Bursting onto the catwalks last year with Valentino’s autumn/winter fuchsia fantasy, the pink trend went into overdrive when the first photos emerged from the set of Greta Gerwig’s live-action Barbie movie.
Sparking a craze that swept across social media (not to mention red carpets all over the world), fashion lovers went wild for the rosy hue.
Now, rose-tinted spring collections are landing on the high street – and with the Barbie film set for release in July, you can bet we’ll see another wave of pink mania this summer.
Why has pink taken hold now?
“As we move on from Covid and seek escapism from the current world challenges, fashion trends have taken a joyful approach to style,” says Cliff Bashforth, managing director of Colour Me Beautiful
Laurie Pressman, vice president of the Pantone Color Institute, believes the trend can be traced back over the last decade, as traditional colour associations have begun to die out.
“This movement coincided with the rise of the gender blur, a time where we began doing away with all colour rules and breaking down the boundaries,” she explains.
“Becoming emblematic of the disappearance of borders between the sexes, pink transitioned into a lifestyle shade appearing in home interiors as well as restaurant design.”
Wondering how to incorporate pink in your wardrobe as we head into spring/summer?
“There are so many different ways to wear pink for spring, whether light or bright,” says Pressman.
“We are living in a time of self-expression and self-curation. There is no one way to wear any colour – the more experimental and adventurous the better.”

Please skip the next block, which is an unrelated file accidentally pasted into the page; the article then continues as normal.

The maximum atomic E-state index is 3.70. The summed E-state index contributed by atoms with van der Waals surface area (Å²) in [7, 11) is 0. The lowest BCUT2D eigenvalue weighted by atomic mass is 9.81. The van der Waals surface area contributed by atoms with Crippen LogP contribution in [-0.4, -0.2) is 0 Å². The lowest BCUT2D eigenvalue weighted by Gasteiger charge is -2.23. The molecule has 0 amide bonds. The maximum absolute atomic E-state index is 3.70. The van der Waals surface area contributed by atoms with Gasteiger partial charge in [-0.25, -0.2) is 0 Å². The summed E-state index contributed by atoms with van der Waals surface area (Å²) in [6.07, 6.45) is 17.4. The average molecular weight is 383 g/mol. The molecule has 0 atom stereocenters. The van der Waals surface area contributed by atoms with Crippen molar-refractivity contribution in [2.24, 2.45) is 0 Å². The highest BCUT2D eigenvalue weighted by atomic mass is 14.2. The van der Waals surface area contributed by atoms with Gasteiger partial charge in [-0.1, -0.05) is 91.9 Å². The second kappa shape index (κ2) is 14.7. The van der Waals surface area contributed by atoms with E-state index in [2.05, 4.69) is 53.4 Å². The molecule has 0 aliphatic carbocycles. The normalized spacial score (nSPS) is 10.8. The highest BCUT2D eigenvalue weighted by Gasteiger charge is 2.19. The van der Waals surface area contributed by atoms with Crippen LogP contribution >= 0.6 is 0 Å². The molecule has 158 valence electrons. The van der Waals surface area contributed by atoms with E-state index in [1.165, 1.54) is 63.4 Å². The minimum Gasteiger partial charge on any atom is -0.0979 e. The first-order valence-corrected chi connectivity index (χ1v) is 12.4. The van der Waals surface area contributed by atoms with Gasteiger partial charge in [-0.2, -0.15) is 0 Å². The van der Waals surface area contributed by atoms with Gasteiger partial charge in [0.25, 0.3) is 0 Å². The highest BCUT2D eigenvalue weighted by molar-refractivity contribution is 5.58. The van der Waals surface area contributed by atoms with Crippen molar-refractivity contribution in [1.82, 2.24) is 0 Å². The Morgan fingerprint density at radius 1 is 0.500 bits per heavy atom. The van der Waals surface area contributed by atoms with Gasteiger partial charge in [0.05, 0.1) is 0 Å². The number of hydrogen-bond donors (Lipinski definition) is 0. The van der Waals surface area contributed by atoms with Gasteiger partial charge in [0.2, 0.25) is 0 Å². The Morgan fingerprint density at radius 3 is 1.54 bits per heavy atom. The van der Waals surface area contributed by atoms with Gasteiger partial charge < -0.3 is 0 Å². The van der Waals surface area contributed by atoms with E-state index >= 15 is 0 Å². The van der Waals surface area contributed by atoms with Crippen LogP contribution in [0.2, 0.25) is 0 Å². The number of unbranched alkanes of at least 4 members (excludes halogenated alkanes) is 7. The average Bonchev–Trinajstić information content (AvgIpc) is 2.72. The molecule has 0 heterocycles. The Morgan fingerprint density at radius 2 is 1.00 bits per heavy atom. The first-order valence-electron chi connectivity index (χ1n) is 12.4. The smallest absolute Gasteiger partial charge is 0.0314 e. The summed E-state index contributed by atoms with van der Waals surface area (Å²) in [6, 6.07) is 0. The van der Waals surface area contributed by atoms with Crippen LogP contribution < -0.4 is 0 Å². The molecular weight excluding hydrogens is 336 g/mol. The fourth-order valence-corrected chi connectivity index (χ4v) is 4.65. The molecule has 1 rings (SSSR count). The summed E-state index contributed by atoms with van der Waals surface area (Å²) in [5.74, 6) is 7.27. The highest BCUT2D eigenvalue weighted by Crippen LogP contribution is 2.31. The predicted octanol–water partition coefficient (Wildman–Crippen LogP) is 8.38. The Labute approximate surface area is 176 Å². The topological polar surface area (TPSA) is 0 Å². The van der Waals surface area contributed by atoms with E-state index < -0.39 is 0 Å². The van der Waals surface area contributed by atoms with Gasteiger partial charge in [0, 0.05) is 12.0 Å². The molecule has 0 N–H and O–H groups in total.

That doesn’t mean you have to make like a red carpet starlet and don a flowing fuchsia gown.
“Of course you don’t need to wear pink head to toe,” says Bashforth.
“A splash in the form of accessories, such as a bag, can elevate an old outfit. Alternatively, you could switch out a plain white T-shirt and invest in a shade of pink that is flattering on you.”
Fashion ‘rules’ are meant to be broken, but if you’re unsure what suits, base your choices on whether your skin is warm-toned (meaning you tan easily and suit gold jewellery) or cool-toned (meaning you have a tendency to burn and suit silver).
“As a guide, cooler skin tones look amazing in cerise or hot pinks, indeed most shades from dusty rose to bright fuchsia,” Bashforth advises.
“Whilst warmer skin tones will always look their best in coral or salmon pinks.”
In terms of what to wear with it, you could try mixing different shades from the pink spectrum to create “new harmonies and coordinating color statements”, Pressman suggests.
“So combining a vibrant raspberry with rose and a fuchsia-shaded mauve tone.”
Cool blues and greens also pair well – which is why denim is a perfect partner for pink.
“You could then add in a range of blue tones, including a sapphire blue, royal blue and a more nautical blue tone,” Pressman continues.
“Rounding this out with an aqua green creates a palette of color that is not only vibrant and fresh, but also full of joyfulness and positivity.”
Bashforth has a clever colour-blocking trick for wearing a bold shade you’re not sure about: style the punchier shade on your lower half.
“The strong pink could be trousers or a full skirt, and teamed with a softer pink above,” he says.
Shop the trendy shade with these brilliant buys for spring…
River Island Pink Poplin Embellished Oversized Shirt, £49; Pink Low Rise Parachute Trousers, £45
Oliver Bonas Textured Puff Sleeve Lace Back Pink Maxi Dress, £85; Pink & Mint Colour Block Club Master Sunglasses, £24
Libby London Sullivan Top, £78; Compton Skirt, £145
New Look Coral Satin Pleated Mini Wrap Dress, £29.99
Kaleidoscope Bright Pink Smart Linen Blazer, £75; Bright Pink Smart Linen Trousers, £45, Freemans
Nadine Merabi Faye Hot Pink Mini Skirt, £150
Ted Baker Lounia Lilac Fluted Sleeve Knitted Bodycon Midi Dress, £175; Emie Jewel Detail Cross Body Bag, £110
Tu at Sainsbury’s Pink Cross Body Satchel Bag, £15
Mirla Beane Pink Trench Coat, £175 (was £350)
Monsoon Twist Knot Platform Heeled Sandals Pink, £65